Your Social Security taxes pay for insurance
in case you’re disabled and insurance for your survivors in case you die. The largest
part of your Social Security taxes go to a forced savings plan that provides income when
you retire. It is reasonable that we ask what sort of return one can expect from this forced
savings plan. To answer this, let’s look at what the average
American worker pays into and receives from Social Security. We’ll filter out inflation,
so the figures you will see are all in today’s dollars. To be conservative, let’s assume
that our average worker doesn’t start working full time until age 22.
Economists generally agree that employers pass on their halves of Social Security tax
to workers in the form of lower wages. This means that our worker pays 12.4 percent of
his wages in Social Security taxes, but only 63 percent of those taxes go to paying for
retirement benefits. So the total amount of Social Security tax the worker can expect
to pay toward his retirement is just over $216,000 in today’s dollars.
Our average worker can expect to pay that amount from age 22 to age 66. According to
the Social Security Administration, our worker can expect to receive retirement benefits
of almost $25,000 per year in today’s dollars, starting at age 67. The average 22-year-old
can expect to live to age 78, so he can expect to receive just under $300,000 in retirement
benefits. Now, to evaluate Social Security as a retirement
plan, we combine the worker’s expected Social Security tax payments and his expected Social
Security retirement benefits. Our average worker pays $216,000 toward retirement, receives
almost $300,000 in retirement benefits. That’s the equivalent of an annual real return of
1.2 percent on his Social Security taxes. In other words, the Social Security taxes
that went toward the worker’s retirement earned him an interest rate that is about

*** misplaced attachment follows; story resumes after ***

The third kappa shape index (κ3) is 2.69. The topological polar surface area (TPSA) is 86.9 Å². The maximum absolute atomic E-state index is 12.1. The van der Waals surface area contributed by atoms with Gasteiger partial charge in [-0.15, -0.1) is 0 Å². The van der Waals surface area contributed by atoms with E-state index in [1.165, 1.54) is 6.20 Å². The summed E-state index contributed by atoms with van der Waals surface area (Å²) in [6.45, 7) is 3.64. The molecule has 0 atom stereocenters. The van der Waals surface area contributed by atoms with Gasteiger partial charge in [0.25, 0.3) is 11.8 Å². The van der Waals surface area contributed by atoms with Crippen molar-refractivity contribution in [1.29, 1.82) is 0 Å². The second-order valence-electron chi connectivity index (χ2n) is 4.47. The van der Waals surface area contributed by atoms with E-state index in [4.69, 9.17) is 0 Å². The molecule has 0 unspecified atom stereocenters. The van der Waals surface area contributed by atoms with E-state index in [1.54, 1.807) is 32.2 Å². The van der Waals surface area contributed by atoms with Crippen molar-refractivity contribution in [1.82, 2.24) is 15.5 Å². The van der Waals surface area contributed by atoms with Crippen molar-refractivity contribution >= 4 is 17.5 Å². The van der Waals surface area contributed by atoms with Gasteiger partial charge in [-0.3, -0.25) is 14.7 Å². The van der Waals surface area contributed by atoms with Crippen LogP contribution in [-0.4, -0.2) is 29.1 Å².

1 percent better than inflation. How does this rate compare to other interest rates?
Over the past 50 years, stocks in the S&P 500 have generated a return that is 5.1 percent
higher than inflation. If our worker were able to invest his Social Security taxes in
a private account then invest it in stocks, he could expect to collect over $950,000 in
retirement, or more than three times the return that Social Security provides.
The counter argument is that stocks are risky and that the whole point of Social Security
is to provide guaranteed retirement benefits. This is in fact false. The only thing that
is “guaranteed” is that the Social Security Administration will invest the taxes it collects
in government-issued Treasury bills. There is no guarantee that Social Security will
give you the money back. At any time, Congress can change the rules and reduce your Social
Security benefits. If a person truly wants safety, one can use
a private retirement account to obtain an investment that is safer than Social Security:
Treasury bills. By investing privately in Treasury bills, the retiree gets the same
safety of government-issued securities that Social Security claims to provide but without
the risk of the Congress changing the rules and reducing Social Security benefits.
Historically, one-year Treasury bills have paid an average of 1.7 percent more than inflation.
If our worker were able to invest his Social Security taxes in a private account that invested
in one-year Treasury bills, he could to expect to collect more than $345,000 in retirement,
or about 17 percent more than Social Security provides.
Today, Social Security retirement benefits cost the federal government about half a trillion
dollars a year. And under current law the program is projected to be insolvent within
25 years. If the government started a 20 or 30 year phase out of Social Security today,
the government could honor its obligations to current retirees, shut down a program that
cost half a trillion dollars a year, and allow Americans to transition to private accounts
that would yield more safety and better returns than Social Security provides.